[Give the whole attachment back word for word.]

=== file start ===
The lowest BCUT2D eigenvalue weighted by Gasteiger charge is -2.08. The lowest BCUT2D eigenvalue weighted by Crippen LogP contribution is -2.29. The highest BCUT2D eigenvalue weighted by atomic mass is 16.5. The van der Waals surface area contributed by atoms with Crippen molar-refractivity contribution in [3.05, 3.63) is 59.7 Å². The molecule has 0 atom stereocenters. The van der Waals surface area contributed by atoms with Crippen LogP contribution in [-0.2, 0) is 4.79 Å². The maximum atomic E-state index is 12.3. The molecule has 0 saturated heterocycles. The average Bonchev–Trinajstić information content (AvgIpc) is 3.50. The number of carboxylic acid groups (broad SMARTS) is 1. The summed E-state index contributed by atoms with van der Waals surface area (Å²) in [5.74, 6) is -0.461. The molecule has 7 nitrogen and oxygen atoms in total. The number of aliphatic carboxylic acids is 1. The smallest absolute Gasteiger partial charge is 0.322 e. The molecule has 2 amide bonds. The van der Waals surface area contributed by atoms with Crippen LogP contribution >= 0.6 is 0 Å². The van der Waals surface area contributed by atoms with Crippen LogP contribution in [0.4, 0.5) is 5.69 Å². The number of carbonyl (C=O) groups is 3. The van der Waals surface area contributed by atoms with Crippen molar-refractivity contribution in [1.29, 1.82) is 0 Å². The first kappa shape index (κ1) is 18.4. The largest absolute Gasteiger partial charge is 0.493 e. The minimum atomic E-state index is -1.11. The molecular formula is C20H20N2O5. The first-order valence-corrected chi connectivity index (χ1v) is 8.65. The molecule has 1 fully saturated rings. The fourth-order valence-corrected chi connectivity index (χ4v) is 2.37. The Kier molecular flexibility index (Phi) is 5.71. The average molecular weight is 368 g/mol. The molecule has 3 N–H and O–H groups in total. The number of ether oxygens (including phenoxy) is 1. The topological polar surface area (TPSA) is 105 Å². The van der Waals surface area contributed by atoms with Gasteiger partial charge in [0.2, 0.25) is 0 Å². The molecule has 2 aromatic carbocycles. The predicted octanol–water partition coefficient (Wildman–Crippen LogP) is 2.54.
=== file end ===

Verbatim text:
The lowest BCUT2D eigenvalue weighted by Gasteiger charge is -2.08. The lowest BCUT2D eigenvalue weighted by Crippen LogP contribution is -2.29. The highest BCUT2D eigenvalue weighted by atomic mass is 16.5. The van der Waals surface area contributed by atoms with Crippen molar-refractivity contribution in [3.05, 3.63) is 59.7 Å². The molecule has 0 atom stereocenters. The van der Waals surface area contributed by atoms with Crippen LogP contribution in [-0.2, 0) is 4.79 Å². The maximum atomic E-state index is 12.3. The molecule has 0 saturated heterocycles. The average Bonchev–Trinajstić information content (AvgIpc) is 3.50. The number of carboxylic acid groups (broad SMARTS) is 1. The summed E-state index contributed by atoms with van der Waals surface area (Å²) in [5.74, 6) is -0.461. The molecule has 7 nitrogen and oxygen atoms in total. The number of aliphatic carboxylic acids is 1. The smallest absolute Gasteiger partial charge is 0.322 e. The molecule has 2 amide bonds. The van der Waals surface area contributed by atoms with Crippen LogP contribution >= 0.6 is 0 Å². The van der Waals surface area contributed by atoms with Crippen LogP contribution in [0.4, 0.5) is 5.69 Å². The number of carbonyl (C=O) groups is 3. The van der Waals surface area contributed by atoms with Crippen molar-refractivity contribution in [1.29, 1.82) is 0 Å². The first kappa shape index (κ1) is 18.4. The largest absolute Gasteiger partial charge is 0.493 e. The minimum atomic E-state index is -1.11. The molecular formula is C20H20N2O5. The first-order valence-corrected chi connectivity index (χ1v) is 8.65. The molecule has 1 fully saturated rings. The fourth-order valence-corrected chi connectivity index (χ4v) is 2.37. The Kier molecular flexibility index (Phi) is 5.71. The average molecular weight is 368 g/mol. The molecule has 3 N–H and O–H groups in total. The number of ether oxygens (including phenoxy) is 1. The topological polar surface area (TPSA) is 105 Å². The van der Waals surface area contributed by atoms with Gasteiger partial charge in [0.2, 0.25) is 0 Å². The molecule has 2 aromatic carbocycles. The predicted octanol–water partition coefficient (Wildman–Crippen LogP) is 2.54.